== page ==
Photo: CC, Starbucks.
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Why this trend is just another straw man

The plastic straw crusade highlights a problematic tendency that, if we as a society continue, will result in our downfall. Cue dramatic music.

Let’s first take a look at the broader context. Carbon dioxide emissions are skyrocketing, waste vortexes are enlarging, and our climate is heating up.

Against this bleak landscape, the most successful population push to do anything pro-environment has been to make businesses abandon plastic straws. Hurray for us.

The main problem here (and there are many) is one of misplaced priorities. Environmental devastation poses an existential threat to humankind, and it is approaching faster than ever. Therefore, it is crucial that we do as much as we can to save ourselves in a strategic and effective manner. Tragically, the plastic straw crusade represents the exact opposite of that.

If we want to actually save humanity, it means we have to develop cost-efficient, renewable energy sources that can economically compete with fossil fuels; we have to commit to producing lower emissions; we have to slow down our religious consumption patterns which create mountains upon mountains of garbage. All of these challenges are incredibly difficult.

Comparatively, the effort it took to get rid of plastic straws is pitiful. To contribute, all you had to do was read an article on the damage of plastic straws, sign a petition on Change.org or tweet at some beverage-serving institution, and sip your drink instead of slurp it. The point being, the crusade required no significant personal effort and no significant change in behaviour. Addressing any of the significant environmental problems demands these, often personally inconvenient, changes.  

The crusade manages to illustrate another problem which stands in the way of global environmentalism. There is a key principle of climate degradation at play in the plastic straws debate; that being the obviously unsustainable practice of waste creation brought about by (predominantly) Western overconsumption. The crusade could have been a catalyst to a larger, more significant conversation worthy of our time and attention, had the ire of public outrage simply been broadened a little bit.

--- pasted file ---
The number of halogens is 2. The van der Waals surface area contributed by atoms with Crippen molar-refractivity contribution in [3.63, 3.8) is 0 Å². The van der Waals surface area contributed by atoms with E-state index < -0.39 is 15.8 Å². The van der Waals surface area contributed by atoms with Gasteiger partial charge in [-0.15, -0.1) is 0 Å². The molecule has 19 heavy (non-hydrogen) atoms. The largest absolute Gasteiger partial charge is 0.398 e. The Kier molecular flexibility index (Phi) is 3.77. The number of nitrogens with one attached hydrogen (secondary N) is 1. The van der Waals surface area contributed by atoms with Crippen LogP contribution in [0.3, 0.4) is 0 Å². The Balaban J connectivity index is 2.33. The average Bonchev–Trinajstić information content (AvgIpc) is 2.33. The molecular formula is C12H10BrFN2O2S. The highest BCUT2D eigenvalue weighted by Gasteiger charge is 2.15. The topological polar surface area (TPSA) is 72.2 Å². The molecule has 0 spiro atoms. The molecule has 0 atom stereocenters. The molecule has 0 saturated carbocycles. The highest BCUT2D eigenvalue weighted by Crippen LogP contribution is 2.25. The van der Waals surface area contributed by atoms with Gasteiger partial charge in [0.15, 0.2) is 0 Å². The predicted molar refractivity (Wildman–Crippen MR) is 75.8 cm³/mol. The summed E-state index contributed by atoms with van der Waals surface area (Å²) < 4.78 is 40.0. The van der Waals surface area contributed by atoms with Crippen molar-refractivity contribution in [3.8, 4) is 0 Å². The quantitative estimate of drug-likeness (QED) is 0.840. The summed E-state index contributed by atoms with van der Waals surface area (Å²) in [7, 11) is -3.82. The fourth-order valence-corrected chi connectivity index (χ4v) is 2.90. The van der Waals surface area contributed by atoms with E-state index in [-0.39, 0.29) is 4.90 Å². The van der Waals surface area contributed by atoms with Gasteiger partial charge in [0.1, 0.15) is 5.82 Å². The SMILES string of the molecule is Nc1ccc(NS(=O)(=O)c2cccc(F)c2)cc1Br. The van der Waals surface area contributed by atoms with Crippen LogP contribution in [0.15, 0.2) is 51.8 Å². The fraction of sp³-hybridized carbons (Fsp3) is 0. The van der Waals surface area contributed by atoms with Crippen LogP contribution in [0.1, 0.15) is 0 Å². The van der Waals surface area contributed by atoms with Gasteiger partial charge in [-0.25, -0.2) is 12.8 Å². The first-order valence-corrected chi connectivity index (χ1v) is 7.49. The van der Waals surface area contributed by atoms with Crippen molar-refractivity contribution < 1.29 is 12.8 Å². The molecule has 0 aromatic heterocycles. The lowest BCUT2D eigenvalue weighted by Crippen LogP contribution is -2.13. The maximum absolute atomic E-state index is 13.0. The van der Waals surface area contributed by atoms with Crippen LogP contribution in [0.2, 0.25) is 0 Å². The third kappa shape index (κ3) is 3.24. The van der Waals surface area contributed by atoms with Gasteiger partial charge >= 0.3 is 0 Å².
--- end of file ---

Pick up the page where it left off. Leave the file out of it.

The crusade did successfully beg the question, why do we need plastic straws in the first place?

There are many who require the aid plastic straws provide, including people in the disabled community. These people should be able to have access to these valuable devices. Otherwise, the crusade has emphasized that the slight convenience provided by straws does in no way outweigh the environmental devastation they cause.

This principle of temporary and essentially negligible convenience causing untold damage to the environment is one that we ought to deeply consider as a society. We must use this perspective in examining our day to day lives to determine what practices we can easily live without, the absences of which would have a positive effect on our planet.

Instead of examining this problem of needless consumption in a deeper sense, however, the crusade fixed its gaze upon this single practice and refused to grapple with the much larger problem at the core of the issue.

If this fight against straws is representative of the amount work we are willing to do, we should be embarrassed. Instead of addressing the huge cracks in the dam, we went to the smallest one and put our chewing gum over it. Unless we get our priorities straight, we’re doomed.